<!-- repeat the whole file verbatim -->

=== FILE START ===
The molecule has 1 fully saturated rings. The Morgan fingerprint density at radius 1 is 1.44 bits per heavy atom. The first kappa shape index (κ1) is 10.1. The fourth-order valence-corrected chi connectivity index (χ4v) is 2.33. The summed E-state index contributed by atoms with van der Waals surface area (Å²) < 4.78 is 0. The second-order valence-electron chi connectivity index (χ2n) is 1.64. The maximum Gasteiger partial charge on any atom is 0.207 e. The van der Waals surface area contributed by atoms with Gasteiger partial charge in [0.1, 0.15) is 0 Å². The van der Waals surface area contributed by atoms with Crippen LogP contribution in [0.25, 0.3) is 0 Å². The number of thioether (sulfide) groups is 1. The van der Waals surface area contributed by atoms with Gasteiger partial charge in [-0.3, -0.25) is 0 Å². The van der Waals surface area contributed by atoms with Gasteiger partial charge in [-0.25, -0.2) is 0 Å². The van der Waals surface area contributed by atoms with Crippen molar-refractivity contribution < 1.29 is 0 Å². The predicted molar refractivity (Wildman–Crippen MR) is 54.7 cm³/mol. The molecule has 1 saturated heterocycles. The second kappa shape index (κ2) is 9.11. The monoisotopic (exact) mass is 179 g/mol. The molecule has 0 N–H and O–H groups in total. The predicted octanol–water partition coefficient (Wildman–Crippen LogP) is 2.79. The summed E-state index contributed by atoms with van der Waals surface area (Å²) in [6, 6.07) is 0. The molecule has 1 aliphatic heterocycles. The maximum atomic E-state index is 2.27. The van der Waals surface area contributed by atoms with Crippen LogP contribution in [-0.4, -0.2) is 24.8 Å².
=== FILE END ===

The molecule has 1 fully saturated rings. The Morgan fingerprint density at radius 1 is 1.44 bits per heavy atom. The first kappa shape index (κ1) is 10.1. The fourth-order valence-corrected chi connectivity index (χ4v) is 2.33. The summed E-state index contributed by atoms with van der Waals surface area (Å²) < 4.78 is 0. The second-order valence-electron chi connectivity index (χ2n) is 1.64. The maximum Gasteiger partial charge on any atom is 0.207 e. The van der Waals surface area contributed by atoms with Gasteiger partial charge in [0.1, 0.15) is 0 Å². The van der Waals surface area contributed by atoms with Crippen LogP contribution in [0.25, 0.3) is 0 Å². The number of thioether (sulfide) groups is 1. The van der Waals surface area contributed by atoms with Gasteiger partial charge in [-0.3, -0.25) is 0 Å². The van der Waals surface area contributed by atoms with Gasteiger partial charge in [-0.25, -0.2) is 0 Å². The van der Waals surface area contributed by atoms with Crippen molar-refractivity contribution < 1.29 is 0 Å². The predicted molar refractivity (Wildman–Crippen MR) is 54.7 cm³/mol. The molecule has 1 saturated heterocycles. The second kappa shape index (κ2) is 9.11. The monoisotopic (exact) mass is 179 g/mol. The molecule has 0 N–H and O–H groups in total. The predicted octanol–water partition coefficient (Wildman–Crippen LogP) is 2.79. The summed E-state index contributed by atoms with van der Waals surface area (Å²) in [6, 6.07) is 0. The molecule has 1 aliphatic heterocycles. The maximum atomic E-state index is 2.27. The van der Waals surface area contributed by atoms with Crippen LogP contribution in [-0.4, -0.2) is 24.8 Å².